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From lost products to safe food - Innovations from Zambia

A contribution by GIZ

In Zambia, innovative approaches are used to address the problem of post-harvest losses in the groundnut value chain. GIZ's Rapid Loss Appraisal Tool (RLAT) can help to develop more such approaches.

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The Future of Development Politics: Voices from the Parliamentary Groups

A Contribution by Journalist Jan Rübel

Representatives of the six parliamentary groups offer their views on the future of German development cooperation.

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How to Combat Hunger in Times of Climate Crisis?

An Interview with Martin Frick (WFP)

The climate crisis fuels world hunger. What needs to change in the global fight against hunger, and which role plays humanitarian aid in international development cooperation?

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ICTforAg 2022: Conference

An Initiative by GIZ Fond i4Ag

In March 2022, the virtual conference ICTforAg summons leading actors in the agrartechnology and food sector from low- and middle-income countries to exchange ideas advancing resilience, nutrition and agriculture-led growth.

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Cooperation and Effective Incentives for Sustainable Land Use

A Contribution by GIZ

The second GFFA expert panel highlights the need for governance action to reverse global trends of land degradation.

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Soil Restoration Starts with the People

A Contribution by TMG Think Tank for Sustainability

Highlighting how secure tenure rights are key to achieving land degradation neutrality and soil restoration targets..

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Together towards Sustainable Development: Private Sector Cooperation

A Multimedia-Toolbox by GIZ

Achieving the Sustainable Development Goals through responsible investments in the agri-food sector of emerging countries.

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World Soil Conference ends with resolutions on drought management and land restoration

A contribution by GIZ

At the UNCCD COP15, the nearly 200 Parties met in Abidjan, Côte d'Ivoire. A key goal is to halt the loss of fertile soils by 2030.

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(c) Nina Schroeder/World Food Programme

Policy against disasters

Interview with Thomas Loster

Insurance companies could provide protection during droughts in Africa. How exactly this could be done is what the industry is currently trying to figure out. First experiences are available. An interview with the Managing Director of the Munich Re Foundation, Thomas Loster

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„You must be multisectoral in your thinking”

Interview with Adriano Campolina (FAO)

For years, place-based approaches to development have been considered important features in development cooperation, at the BMZ and in FAO. Both organisations are aiming at advancing these approaches: an interview with Adriano Campolina from the FAO on territorial and landscape perspectives.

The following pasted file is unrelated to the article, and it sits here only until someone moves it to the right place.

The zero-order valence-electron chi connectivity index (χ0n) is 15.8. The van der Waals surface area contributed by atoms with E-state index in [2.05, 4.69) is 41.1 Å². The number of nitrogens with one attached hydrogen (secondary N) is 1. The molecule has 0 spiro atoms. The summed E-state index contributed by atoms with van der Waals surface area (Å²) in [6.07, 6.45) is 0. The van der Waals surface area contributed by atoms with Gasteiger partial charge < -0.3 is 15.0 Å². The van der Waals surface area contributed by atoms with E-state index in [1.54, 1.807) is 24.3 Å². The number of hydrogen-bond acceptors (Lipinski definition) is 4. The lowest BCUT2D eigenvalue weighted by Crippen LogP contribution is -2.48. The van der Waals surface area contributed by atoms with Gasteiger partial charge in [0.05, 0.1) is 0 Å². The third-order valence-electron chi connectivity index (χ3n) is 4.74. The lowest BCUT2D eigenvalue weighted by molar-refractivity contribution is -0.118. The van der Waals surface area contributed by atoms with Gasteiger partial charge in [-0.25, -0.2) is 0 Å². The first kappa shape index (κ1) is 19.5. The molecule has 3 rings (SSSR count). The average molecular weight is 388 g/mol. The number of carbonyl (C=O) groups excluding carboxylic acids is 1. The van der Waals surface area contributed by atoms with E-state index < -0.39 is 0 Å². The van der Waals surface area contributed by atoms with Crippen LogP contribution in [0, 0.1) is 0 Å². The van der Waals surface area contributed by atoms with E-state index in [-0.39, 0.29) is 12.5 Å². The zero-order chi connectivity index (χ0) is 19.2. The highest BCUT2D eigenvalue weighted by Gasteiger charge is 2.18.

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Is the international community still on track in the fight against hunger?

Interview with Miriam Wiemers (Welthungerhilfe)

The Global Hunger Index (GHI) 2020 shows that the world is not on track to meet the international goal of “zero hunger by 2030”. If we continue at our current speed, around 37 countries will not even have reached a low hunger level by 2030.

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Controversy: Do supply chains need liability rules?

Discussion about the potential supply chain law

The German government is struggling to pass a supply chain law. It is intended to address violations of human rights, social and environmental standards. What would the consequences be for business? A double interview with Veselina Vasileva from GEPA and economics professor Andreas Freytag.

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(c) GIZ

COST-BENEFIT ANALYSES FOR MORE SOIL CONSERVATION

With the help of sustainable farming methods, soils can be preserved and made fertile again. The investment required is also worthwhile from a financial perspective.

A project of GIZ

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More than just a seat at the table

A contribution by Welthungerhilfe

Africa is home to the world’s youngest and fastest growing population. For many young people, agriculture could offer a job perspective. But to improve the living conditions and job prospects of young people in rural areas, political reforms and investments are desperately needed, as these people will be at the centre of agriculture and agricultural development in the future.

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Pesticides – a blessing or a curse?

A debate between Lena Luig and Ludger Weß

What are the consequences of using synthetic pesticides in agriculture? Where do they help, where do they harm? Lena Luig, expert for the development policy organization INKOTA, and science journalist Ludger Weß discuss this controversial topic of international scope.